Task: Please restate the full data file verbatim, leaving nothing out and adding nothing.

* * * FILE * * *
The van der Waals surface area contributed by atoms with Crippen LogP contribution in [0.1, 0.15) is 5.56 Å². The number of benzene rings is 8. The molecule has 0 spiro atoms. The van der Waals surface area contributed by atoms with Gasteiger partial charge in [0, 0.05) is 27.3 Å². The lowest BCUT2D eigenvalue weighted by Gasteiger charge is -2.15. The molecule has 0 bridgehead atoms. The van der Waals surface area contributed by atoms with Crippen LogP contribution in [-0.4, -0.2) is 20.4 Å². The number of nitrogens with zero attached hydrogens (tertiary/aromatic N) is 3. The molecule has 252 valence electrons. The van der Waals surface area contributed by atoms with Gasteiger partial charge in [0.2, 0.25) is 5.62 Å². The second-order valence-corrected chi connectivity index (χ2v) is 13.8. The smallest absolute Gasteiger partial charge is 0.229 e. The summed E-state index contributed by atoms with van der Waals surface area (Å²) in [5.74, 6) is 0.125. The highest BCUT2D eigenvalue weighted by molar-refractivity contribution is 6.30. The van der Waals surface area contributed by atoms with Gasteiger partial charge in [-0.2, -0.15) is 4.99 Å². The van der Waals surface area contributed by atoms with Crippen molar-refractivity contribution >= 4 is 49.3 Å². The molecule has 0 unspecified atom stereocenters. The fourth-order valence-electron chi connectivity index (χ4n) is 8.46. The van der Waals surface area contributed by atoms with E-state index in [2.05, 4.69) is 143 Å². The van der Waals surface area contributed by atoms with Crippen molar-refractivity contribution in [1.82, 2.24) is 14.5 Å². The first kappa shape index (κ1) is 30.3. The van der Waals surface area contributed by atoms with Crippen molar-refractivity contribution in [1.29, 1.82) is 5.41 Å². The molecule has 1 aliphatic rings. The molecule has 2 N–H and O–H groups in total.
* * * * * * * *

The van der Waals surface area contributed by atoms with Crippen LogP contribution in [0.1, 0.15) is 5.56 Å². The number of benzene rings is 8. The molecule has 0 spiro atoms. The van der Waals surface area contributed by atoms with Gasteiger partial charge in [0, 0.05) is 27.3 Å². The lowest BCUT2D eigenvalue weighted by Gasteiger charge is -2.15. The molecule has 0 bridgehead atoms. The van der Waals surface area contributed by atoms with Crippen LogP contribution in [-0.4, -0.2) is 20.4 Å². The number of nitrogens with zero attached hydrogens (tertiary/aromatic N) is 3. The molecule has 252 valence electrons. The van der Waals surface area contributed by atoms with Gasteiger partial charge in [0.2, 0.25) is 5.62 Å². The second-order valence-corrected chi connectivity index (χ2v) is 13.8. The smallest absolute Gasteiger partial charge is 0.229 e. The summed E-state index contributed by atoms with van der Waals surface area (Å²) in [5.74, 6) is 0.125. The highest BCUT2D eigenvalue weighted by molar-refractivity contribution is 6.30. The van der Waals surface area contributed by atoms with Gasteiger partial charge in [-0.2, -0.15) is 4.99 Å². The van der Waals surface area contributed by atoms with Crippen molar-refractivity contribution >= 4 is 49.3 Å². The molecule has 0 unspecified atom stereocenters. The fourth-order valence-electron chi connectivity index (χ4n) is 8.46. The van der Waals surface area contributed by atoms with E-state index in [2.05, 4.69) is 143 Å². The van der Waals surface area contributed by atoms with Crippen molar-refractivity contribution in [1.82, 2.24) is 14.5 Å². The first kappa shape index (κ1) is 30.3. The van der Waals surface area contributed by atoms with Crippen molar-refractivity contribution in [1.29, 1.82) is 5.41 Å². The molecule has 1 aliphatic rings. The molecule has 2 N–H and O–H groups in total.